One of the songs that audiences most enjoyed at Louis’ gigs was a mixture of rock and dub, called We’re Gonna Fight. Rodrigo Fetter, Louis’s keyboard player, music producer and composer, was a big fan of dub and he influenced me a lot to like the genre, always bringing sounds of this style for us to listen to on the band’s trips and gigs. I h a d n ‘ t even stopped to think about it until you asked me this question, but I believe that Nem Vem has a direct relationship with the kind of sound we were making and enjoying at the time.
Pop music and dub are notable elements in “Nem Vem”. Can you share a little about the choice of these styles and how they contribute to the song’s narrative?
Since I launched my solo career, I’ve taken pop as my banner. I’ve always loved pop music and I’ve explored mixing pop with other genres. The dub was a test that worked for this song. At first I played it on the guitar in an R&B style, but then I thought it had to be “lighter” a n d I tried changing the style to reggae/dub and I felt it made more sense. It even went better with the message of the song. Like when you’re a bit angry about something and you have a smoke and calm down and let it roll.
Your previous song, “A Parte Boa”, already had a dance feel to it. Is this a direction you intend to keep in your next releases?
I think the dancing proposal comes from Me Diz O Que É, the first single o f my solo career. I’m a dancing person (laughs). The first university I ever thought of studying at was dance, I took part in dance groups at school and throughout my teenage years. So it’s something that comes naturally to me. Besides, dancing is an antidepressant, it cheers the soul. I like to think that I can help people feel better with music that will make them want to move!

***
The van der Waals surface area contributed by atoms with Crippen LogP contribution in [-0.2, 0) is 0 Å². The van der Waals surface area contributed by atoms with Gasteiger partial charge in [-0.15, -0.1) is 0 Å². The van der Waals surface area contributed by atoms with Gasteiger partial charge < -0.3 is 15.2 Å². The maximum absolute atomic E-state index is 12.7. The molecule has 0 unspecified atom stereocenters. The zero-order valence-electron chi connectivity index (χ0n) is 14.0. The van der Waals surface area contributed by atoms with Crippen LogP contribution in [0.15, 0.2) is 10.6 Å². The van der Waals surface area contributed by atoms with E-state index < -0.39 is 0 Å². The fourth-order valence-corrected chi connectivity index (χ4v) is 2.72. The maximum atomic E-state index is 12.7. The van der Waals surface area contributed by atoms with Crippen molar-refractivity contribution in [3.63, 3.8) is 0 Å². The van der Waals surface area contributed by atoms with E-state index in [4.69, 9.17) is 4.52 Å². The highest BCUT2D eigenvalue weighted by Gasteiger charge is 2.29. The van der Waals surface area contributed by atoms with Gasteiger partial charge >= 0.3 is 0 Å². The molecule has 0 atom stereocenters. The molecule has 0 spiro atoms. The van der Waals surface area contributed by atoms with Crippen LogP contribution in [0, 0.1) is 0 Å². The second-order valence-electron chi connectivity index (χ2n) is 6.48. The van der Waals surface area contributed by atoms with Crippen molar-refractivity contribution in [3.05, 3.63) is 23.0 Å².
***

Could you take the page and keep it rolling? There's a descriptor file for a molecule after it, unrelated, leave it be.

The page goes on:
How has the transition been from being a singer in a band to a solo career? What challenges and rewards has this transition brought you?
It’s been quite a journey. On the one hand, I love being able to make t h e decisions and assume what I want to do, to show my artistic truth without needing a group to be on the same wavelength and wanting the same things. A band is a collective, it’s a marriage, everything needs to be shared. So the freedom to do what I want is everything to me. But on the other hand, just like in single life, the road is a bit lonely. In a band everyone bets together, j o i n s forces, there are more people creating. Besides, I always have to hire musicians and that’s expensive (laughs).
In addition to the musical aspect, you address women’s issues in your lyrics. How does the feminist perspective influence your music and what do you hope to convey to other women through your art?
My main goal is to uplift other women. It’s to show them that yes, we all go through these unhealthy situations in relationships, but that we can love ourselves more and get out of them. And, above all, that we can assume our desires.
What can we expect from Miri Brock in the future? Are there any new projects or collaborations in the pipeline?
They say i t ‘s not good to raise expectations, but you can raise them with me (laughs). I came into the world to make history. Where I come from (Espumoso – RS), there are hardly any women making music and I’m going to keep going doing it for me and for them. And although I’ve been in music for a long time, as a solo artist I’m just getting started. I’m writing an album and already have feats confirmed for early next year.